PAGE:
• Do Not Send Supplies – Knowing that people are desperately in need of food and water, it is hard not to want to pack up a box of supplies and send it to Japan. But this type of philanthropy is simply not practical or efficient. Even if mail could get to an impacted region, no one is set up to receive these goods, much less organize and distribute them to the victims. Furthermore, charities are often able to partner with companies to acquire large amounts of in-kind donations such as bottled water and new clothing. Instead of boxing up and sending your old clothing, have a garage sale and turn your used goods into cash and donate that to a worthy charity.
  • Be Careful Of Email Solicitations
    • Be Leery Of People That Contact You Online Claiming To Be A Victim – Unless you personally know someone in Japan, anyone alleging to be in this position is most likely part of a scam. Obviously, people affected by the earthquake and tsunami are in no position to contact you directly for assistance.
    • Delete Unsolicited Emails With Attachments - Never respond to unsolicited emails. Do not open any attachments to these emails even if they claim to contain pictures from Japan. These attachments are probably viruses.
  • Seek Out The Charity’s Authorized Website – Criminals are likely to set up bogus sites to steal the identity and money of generous and unsuspecting individuals. We saw this after Hurricane Katrina when the FBI reported that 4,000 sites were created to do just that. So, if you plan to give online, be sure to find the charity’s legitimate site. You can safely give on Charity Navigator’s site via our partnership with Network for Good. Alternatively, we link to each charity’s authorized site so you can give there if you prefer.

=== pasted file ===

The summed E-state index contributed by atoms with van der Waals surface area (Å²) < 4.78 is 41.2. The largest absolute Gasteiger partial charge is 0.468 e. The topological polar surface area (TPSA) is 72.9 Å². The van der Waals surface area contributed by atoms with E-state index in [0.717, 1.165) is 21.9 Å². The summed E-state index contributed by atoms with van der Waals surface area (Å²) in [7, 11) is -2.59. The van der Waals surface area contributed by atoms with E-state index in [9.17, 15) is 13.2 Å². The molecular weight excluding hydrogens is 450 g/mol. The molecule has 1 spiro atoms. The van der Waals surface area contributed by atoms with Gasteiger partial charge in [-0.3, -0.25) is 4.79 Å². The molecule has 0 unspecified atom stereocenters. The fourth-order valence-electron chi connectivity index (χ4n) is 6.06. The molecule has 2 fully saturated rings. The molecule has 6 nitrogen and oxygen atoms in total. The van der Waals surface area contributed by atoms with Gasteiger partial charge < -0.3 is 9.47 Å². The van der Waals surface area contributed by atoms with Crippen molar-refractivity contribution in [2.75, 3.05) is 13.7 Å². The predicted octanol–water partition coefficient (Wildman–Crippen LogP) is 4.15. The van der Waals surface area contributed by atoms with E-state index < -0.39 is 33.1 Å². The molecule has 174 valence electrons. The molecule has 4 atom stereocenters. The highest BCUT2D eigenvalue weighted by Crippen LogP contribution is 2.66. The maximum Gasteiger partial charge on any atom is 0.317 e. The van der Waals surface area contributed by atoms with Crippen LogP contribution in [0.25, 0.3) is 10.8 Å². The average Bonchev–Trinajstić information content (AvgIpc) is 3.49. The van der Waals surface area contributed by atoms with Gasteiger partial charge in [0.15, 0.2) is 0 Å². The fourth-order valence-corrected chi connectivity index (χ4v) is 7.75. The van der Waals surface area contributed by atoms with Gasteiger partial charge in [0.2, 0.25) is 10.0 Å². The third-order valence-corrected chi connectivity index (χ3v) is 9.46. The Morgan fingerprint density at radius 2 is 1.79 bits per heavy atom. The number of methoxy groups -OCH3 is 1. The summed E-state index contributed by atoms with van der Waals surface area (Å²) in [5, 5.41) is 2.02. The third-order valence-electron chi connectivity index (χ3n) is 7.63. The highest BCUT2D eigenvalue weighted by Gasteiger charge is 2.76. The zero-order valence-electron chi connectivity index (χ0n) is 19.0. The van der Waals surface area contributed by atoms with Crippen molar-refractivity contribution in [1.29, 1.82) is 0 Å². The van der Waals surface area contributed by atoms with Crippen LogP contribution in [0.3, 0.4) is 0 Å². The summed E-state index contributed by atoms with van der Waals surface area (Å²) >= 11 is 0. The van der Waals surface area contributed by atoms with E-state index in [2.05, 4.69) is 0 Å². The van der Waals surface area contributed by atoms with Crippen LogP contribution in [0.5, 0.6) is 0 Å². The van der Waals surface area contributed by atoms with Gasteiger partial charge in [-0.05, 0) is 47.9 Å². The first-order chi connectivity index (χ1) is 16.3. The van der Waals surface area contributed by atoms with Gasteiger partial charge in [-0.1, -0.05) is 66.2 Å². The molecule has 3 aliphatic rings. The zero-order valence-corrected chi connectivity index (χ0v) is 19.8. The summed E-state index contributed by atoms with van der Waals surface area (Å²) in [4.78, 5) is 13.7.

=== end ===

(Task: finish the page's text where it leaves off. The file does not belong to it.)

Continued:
• Think before you text - So long as you do your homework – meaning that you’ve vetted the charity and made sure that you are using the proper texting instructions- then texting can be a great way to give. Remember there may be additional costs to you to make such a gift. And it can take as much as 90 days for the charity to receive the funds.
  • Consider The Nature Of The Charity’s Work – Not every charity is responding in the same way. Some are providing medical assistance, some shelter, some food and water. Others will be more focused on either short term or long term rebuilding efforts. And some are just helping to fundraise for other nonprofits. Think about what it is you want your philanthropic investment to accomplish and then take the time to find the charities doing that work. At Charity Navigator we link to each charity’s website so that you can quickly learn more about their plans to help.
  • Be Inspired By Social Media, But Still Do Your Homework – Social networking tools like Twitter, Facebook, YouTube and blogs are delivering heart-wrenching images and information about the earthquake and tsunami to our computers and phones. Many of them include pleas to donate. While these tools can be a powerful tool to inspire your desire to help, you should not blindly give via these vehicles. You must take the time to investigate the groups behind such pleas for help to ensure that it comes from a legitimate nonprofit.
  • Avoid Telemarketers – As always, hang up the phone do your homework and give directly to a charity.
  • Do Not Expect Immediate Results, But Do Keep Tabs On What Your Donation Accomplishes- It takes time for charities to mobilize, to assess the problems that need to be addressed and to develop effective solutions. Donors need to be patient so charities will not feel pressured to plunge in and offer ineffective aid, simply to placate impatient donors. That doesn't mean donors shouldn't hold the charities accountable for delivering on their promises! Be sure to follow up with the charity in a few months to find out (a) how your donation was put to use and (b) if the organization needs additional support to complete the recovery effort.